Gross does not understand the established gender characters as given by nature, but as determined by family history. Passivity and masochism of women as well as the tendency towards violent will to power of men are based on "that the existing family order is based on the renunciation of freedom of women." While the mother right "granted women economic and thus sexual and human independence from the individual man", under the "order of father law" only a single man enables a single woman to have motherhood, "and this means material and thus universal dependence the woman of the man for the sake of motherhood. " The woman remains the "alternative between renouncing motherhood and renouncing free self-activity". In one case, this has to manifest itself as a "denial of one's own femininity" and as a "desire for masculinity", in the other in "a human and sexually passive end attitude", in "a masochistic instinctual component".
The historical genealogy of established father and mother roles, widespread gender characters as well as existing power and dependency relationships between the sexes puts all of this up for discussion and opens up scope for other constructions of masculinity and femininity. In literary expressionism, the permanent descriptions of family struggles between fathers and sons are involved. There are struggles over old and new concepts of masculinity, in which at the same time the psychoanalytic descriptions of oedipal conflicts are involved. That construct of masculinity, for example, which is economically defined by the ability to earn not only one's own livelihood but also that of an entire family, is a permanent problematic in Kafka's works, especially in the stories The judgment and The transformation as well as in Letter to the father. Kafka's sons suffer and fail because of these masculinity norms, against whose authority they rebel, but which they have internalized in a self-destructive way. The sons act more successfully against their fathers in the relevant 'family dramas' by Walter Hasenclever (The son) or Franz Werfel (Not the murderer, the murdered man is guilty). In contrast to Kafka, they are not outlived by their fathers, but are freed from them in the end. Her victory demonstrates the assertion of her own masculinity, which wants to differ from that of the father.
"Dear father, dear God?" is the title of a recently published dissertation by Arno A. Gassmann on the father-son conflict by the Prague authors Max Brod, Franz Kafka, Oskar Baum and Ludwig Winter. It deserves the credit of looking beyond Kafka to investigate this conflict comparatively with authors who are hardly known or at least have not yet been examined in more detail from the aspect of the father-son relationship. Unlike Kafka, Brod suffered more from the weakness than from the strength of his father. So the image of God sketched out in Brod's works is not that of an Almighty. The son is thus deprived of the opportunity to deal intensively with his father and to prove his own strength in the process. The ability to rebel against the authority of one's father seems to have been an exclusive proof of masculinity at least since the first literary youth movement of 'Sturm und Drang'. The youth movements remained male-dominated until the late 1960s, including in literary history.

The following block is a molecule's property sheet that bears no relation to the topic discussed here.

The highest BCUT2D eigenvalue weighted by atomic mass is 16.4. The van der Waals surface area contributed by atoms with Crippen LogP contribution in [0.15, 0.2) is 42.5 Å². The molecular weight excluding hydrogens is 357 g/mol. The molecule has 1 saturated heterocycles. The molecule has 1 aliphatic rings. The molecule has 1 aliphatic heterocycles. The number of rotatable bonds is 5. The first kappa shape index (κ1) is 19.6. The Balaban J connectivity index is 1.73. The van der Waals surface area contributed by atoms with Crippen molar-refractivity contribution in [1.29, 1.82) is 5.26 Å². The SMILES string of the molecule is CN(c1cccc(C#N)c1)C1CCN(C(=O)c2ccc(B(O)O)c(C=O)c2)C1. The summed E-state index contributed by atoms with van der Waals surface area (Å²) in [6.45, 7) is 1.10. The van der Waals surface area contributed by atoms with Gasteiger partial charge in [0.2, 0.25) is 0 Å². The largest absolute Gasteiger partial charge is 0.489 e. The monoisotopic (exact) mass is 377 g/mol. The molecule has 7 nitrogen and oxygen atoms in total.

In literary modernity, attributes and spheres of masculinity are called into question in the name of the sons with the authority of the father, which go far beyond mere private family dimensions. In the literary depictions, the family functions both as a mediator and as a model of patriarchal power relations. In an unmistakable reference to Otto Gross, the son receives in Franz Werfel's novella Not the murderer, the murdered man is guilty to his question "What do you mean by - rule of the father?" from an anarchist the answer "Everything! [...] Religion: because God is the father of men. The state: because king or president is the father of the citizens. The court: because judges and overseers are the fathers of those, which human society likes to call criminals. The army: for the officer is the father of the soldiers. Industry: for the entrepreneur is the father of the workers! "
The fact that the father becomes a universal metaphor of social power relations in the context of Expressionism and that this metaphor, together with the traditional stereotypes of masculinity, is at the center of the critique of power remains groundbreaking for the cultural history of anti-authoritarian movements in the 20th century. The studies on authority and family, with which the critical theory of the Frankfurt School constituted itself after the National Socialist seizure of power in the US-American exile and researched the foundations of the "authoritarian character" that made National Socialism possible, the anti-authoritarian student movement around 1968 and not least the patriarchal criticism of the feminist movements participated in these impulses of literary modernity.